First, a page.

A recent conversation with the parent of an A.C.E. graduate encouraged me to dig deeper into what sets our graduates apart from those in other education systems. This parent’s son is currently in his first year of Actuarial Science at North West University.
He has been asked by his fellow students how he copes with the workload and maintains a remarkable average, despite the challenges of such a demanding degree. Although somewhat surprised by the intensity of his first year in Actuarial Science, this young A.C.E. graduate has risen to the challenge by relying on many of the skills he learnt at school.

Aside from his conscientious approach to his studies, his consistent planning and time management have helped him not only to keep his head above water, but to stand out from his peers.I was not surprised by the conversation, as I had received similar feedback from many graduates on the planning and time management skills that A.C.E. develops. However, I was intrigued that such a significant skill is in such short supply in the workplace and tertiary environments.
Forbes Magazine lists planning and time management as two of the top 10 skills which are currently sought after by employers. It’s no wonder that students at tertiary institutions in South Africa and abroad often ask A.C.E. graduates for assistance in planning!According to research, informal conversations with alumni, parents, educators and university lecturers, the ability to plan and manage their time is what sets many of our graduates apart.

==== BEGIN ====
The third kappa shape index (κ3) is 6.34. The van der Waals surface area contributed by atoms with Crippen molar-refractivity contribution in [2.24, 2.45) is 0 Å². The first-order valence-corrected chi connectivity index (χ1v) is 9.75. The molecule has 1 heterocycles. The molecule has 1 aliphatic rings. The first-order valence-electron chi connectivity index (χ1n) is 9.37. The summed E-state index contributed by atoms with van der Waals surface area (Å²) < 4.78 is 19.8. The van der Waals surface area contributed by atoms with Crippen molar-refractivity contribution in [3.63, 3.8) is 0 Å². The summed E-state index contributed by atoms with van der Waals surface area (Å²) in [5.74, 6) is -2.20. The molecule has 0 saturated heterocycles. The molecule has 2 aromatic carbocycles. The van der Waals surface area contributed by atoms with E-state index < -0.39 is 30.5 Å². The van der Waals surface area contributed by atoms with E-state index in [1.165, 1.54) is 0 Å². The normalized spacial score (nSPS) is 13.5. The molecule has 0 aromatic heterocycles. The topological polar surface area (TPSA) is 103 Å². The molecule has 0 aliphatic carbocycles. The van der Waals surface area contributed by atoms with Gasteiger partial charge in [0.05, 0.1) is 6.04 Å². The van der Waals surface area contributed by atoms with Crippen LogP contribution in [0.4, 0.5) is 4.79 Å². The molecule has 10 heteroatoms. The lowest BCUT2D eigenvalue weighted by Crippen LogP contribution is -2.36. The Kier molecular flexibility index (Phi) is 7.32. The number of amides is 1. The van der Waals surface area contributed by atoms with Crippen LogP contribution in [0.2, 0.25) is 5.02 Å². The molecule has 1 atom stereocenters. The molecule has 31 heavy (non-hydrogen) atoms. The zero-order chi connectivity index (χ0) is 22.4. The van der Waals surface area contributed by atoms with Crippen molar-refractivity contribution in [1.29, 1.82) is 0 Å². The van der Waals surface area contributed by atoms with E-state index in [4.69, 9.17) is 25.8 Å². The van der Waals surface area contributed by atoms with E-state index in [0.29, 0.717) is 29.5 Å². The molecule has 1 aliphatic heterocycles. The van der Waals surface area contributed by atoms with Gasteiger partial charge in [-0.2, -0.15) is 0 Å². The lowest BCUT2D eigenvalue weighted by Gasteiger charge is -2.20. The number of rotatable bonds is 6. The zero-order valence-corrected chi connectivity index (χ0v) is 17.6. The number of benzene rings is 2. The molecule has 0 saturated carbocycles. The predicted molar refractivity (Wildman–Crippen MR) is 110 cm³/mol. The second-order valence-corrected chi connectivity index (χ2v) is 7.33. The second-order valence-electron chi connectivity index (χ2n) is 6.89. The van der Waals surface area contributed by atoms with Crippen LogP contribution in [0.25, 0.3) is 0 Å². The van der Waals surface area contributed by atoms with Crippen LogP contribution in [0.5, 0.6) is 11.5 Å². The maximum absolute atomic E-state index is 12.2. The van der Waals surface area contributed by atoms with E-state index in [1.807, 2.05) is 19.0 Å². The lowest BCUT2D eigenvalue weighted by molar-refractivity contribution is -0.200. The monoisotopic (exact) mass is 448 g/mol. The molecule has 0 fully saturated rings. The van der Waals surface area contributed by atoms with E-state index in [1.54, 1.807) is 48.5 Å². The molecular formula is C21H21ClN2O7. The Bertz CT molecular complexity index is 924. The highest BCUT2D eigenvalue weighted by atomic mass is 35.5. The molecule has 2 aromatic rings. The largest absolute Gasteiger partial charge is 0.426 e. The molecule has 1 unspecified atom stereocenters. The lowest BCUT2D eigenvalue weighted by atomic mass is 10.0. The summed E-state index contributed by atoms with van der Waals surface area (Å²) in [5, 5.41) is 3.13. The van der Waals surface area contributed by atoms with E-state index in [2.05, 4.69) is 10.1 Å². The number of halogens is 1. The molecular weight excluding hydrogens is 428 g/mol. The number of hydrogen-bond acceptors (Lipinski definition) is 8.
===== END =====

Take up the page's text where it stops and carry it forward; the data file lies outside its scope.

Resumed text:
Not only are A.C.E. alumni known for their timeous submission of assignments, but an extremely high percentage also finish their studies within the minimum study period. Many also exceed expectations in the workplace.From my research on A.C.E. graduates, the most common attributes they display are planning, critical & divergent (creative) thinking, teamwork, self-motivation and effective problem solving. Interestingly, these make up seven of the top ten ‘in-demand skills’ according to thebalance.com, Forbes Magazine and topresume.com.

The Harvard Business Review also lists self-awareness, self-management, social awareness and relationship management as important competencies. Forbes Magazine identifies enthusiasm, consistency and humility as other critical skills in the workplace – and this is equally true for tertiary studies. The University of Pennsylvania states that positive thinking and emotional intelligence are crucial for overall success.
According to the Wharton School, positive thinking is not only contagious, it has an impact on the overall job performance and decision-making ability of individuals. It is not surprising then that A.C.E. graduates generally exceed expectations in tertiary studies and the workplace.
All of the above attributes are a product of the A.C.E. methodology – attributes that are nurtured throughout a student’s career. Above all else, what ultimately differentiates our graduates is a love for the Lord. This is clearly evident in their relationships with their spouses, children, friends and colleagues. The Word of God is living and powerful (Hebrews 4:12). There is an abundance of fruit when we plant the word of God in the hearts of our children. 

Grant Kauffman